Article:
January 23, 1906

Twenty-one-year old Nevada Taylor, on her way home from her bookkeeping job in downtown Chattanooga, is raped by a black man "with a soft, kind voice" shortly after 6:30 p.m. in St. Elmo Cemetery. Sheriff Joseph Shipp directs a search for the rapist, witnesses, and evidence. The search turns up only a black leather strap used in the rape.

 January 24, 1906 Shipp offers a $50 reward to anyone providing information that leads to the arrest and conviction of the St. Elmo rapist. By the next day, the reward fund grows to $375. 
 January 25, 1906 Will Hixon, a white man who worked near the rape scene, tells Shipp that he saw a black man "twirling a leather strap around his finger" shortly before the rape. Hixon later calls Shipp to report having seen the suspect walking toward town. Shipp eventually finds the suspect, Ed Johnson, riding on an ice truck and arrests him. Shipp questions Johnson for three hours, but Johnson claims to know nothing of the rape. Over 1,500 people gather in the courtyard in front of the jail where they assume Johnson is being held. Many in the crowd have guns or rope. The lynch mob storms the jail. Tennessee Governor Cox orders the National Guard to protect the jail, but it is heavily damaged. Johnson, who had been moved to Nashville earlier in the day out of a concern that he might be lynched, is unharmed. 
 January 26, 1906 Shipp, in an interview in the Nashville Banner, expresses outrage over the attack on his jail. 
 January 27, 1906 Nevada Taylor travels to the county jail in Nashville to identify her attacker. Johnson and another black man are asked to stand in front of her and speak several sentences. Taylor says Johnson was "like the man as I remember him." She says he "has the same soft, kind voice." Taylor also issues a statement deploring mob violence Shipp telegrams Judge S. S. McReynolds and asks him to proceed with the grand jury. That afternoon, Hamilton County District Attorney Matt Whitaker presents evidence against Johnson. The grand jury votes to issue and indictment of Johnson for the rape of Taylor.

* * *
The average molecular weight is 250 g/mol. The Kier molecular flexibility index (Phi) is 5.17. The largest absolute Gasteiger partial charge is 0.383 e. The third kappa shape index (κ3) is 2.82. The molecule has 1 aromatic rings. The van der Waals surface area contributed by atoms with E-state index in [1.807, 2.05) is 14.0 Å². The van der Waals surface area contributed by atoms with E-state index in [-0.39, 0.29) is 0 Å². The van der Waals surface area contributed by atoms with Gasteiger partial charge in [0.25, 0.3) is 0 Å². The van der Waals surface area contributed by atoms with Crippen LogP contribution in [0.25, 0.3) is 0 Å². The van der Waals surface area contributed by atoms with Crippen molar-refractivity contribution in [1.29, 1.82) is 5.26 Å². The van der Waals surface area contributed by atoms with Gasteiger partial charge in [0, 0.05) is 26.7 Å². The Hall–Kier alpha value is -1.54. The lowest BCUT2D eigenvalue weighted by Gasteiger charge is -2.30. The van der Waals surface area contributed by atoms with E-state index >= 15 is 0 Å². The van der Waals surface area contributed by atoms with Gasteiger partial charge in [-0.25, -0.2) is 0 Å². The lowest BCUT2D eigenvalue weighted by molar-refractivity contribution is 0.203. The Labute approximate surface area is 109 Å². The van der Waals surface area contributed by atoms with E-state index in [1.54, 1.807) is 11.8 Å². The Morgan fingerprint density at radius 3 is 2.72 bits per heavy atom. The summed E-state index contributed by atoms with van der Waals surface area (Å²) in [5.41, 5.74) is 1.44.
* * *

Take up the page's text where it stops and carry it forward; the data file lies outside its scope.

January 28, 1906  Judge McReynolds appoints Lewis Shepherd, W. G. M. Thomas, and Robert Cameron to represent Ed Johnson.
 February 2, 1906  The Nashville Banner publishes an interview with Ed Johnson in which he protests his innocense. Shepherd and Thomas meet with their client for the first time in a Nashville jail.
 February 6, 1906  Johnson is returned under a heavily-armed guard to Chattanooga for the start of his trial. Nevada Taylor testifies, identifying Johnson as her attacker. Will Hixon tells the jury, "This defendant here is the Negro I saw" with a strap in his hand. Johnson testifies that he was at the Last Chance Saloon at the time of the rape, a claim supported by a number of saloon patrons.
 February 7, 1906  The defense calls 17 additional witnesses, then rests.
 February 8, 1906  Taylor testifies for a second time. Asked by a juror whether she "can state positively that this is the Negro," Taylor answers, "I will not swear that he is the man, but I believe he is the Negro who assaulted me." A juror yells, "If I could get at him, I'd tear his heart out right now." Closing arguments are delivered and the case goes to the jury.
 February 9, 1906  After seven hours of deliberation, the jury returns its verdict of "Guilty." Fearing a lynching, defense lawyers convince Johnson to waive his right to appeal. Judge McReynold's sentences Johnson to be hanged on March 13.
 February 10, 1906 Skinbone Johnson, Ed's father, visits black attorney Noah Parden and tells him his son does want to appeal. Parden and his law partner, Styles Hutchins, agree to plan an appeal. 
 February 11, 1906 Parden convinces Lewis Shepherd to assist in Johnson's appeal. 
 February 12, 1906  Johnson's attorneys tell Judge McReynolds they plan to appeal. The judge suggests that they return the next day to file their motion.
 February 13, 1906  Parden and Hutchins file a motion for a new trial. Judge McReynolds denies the motion, holding that it was filed one day too late.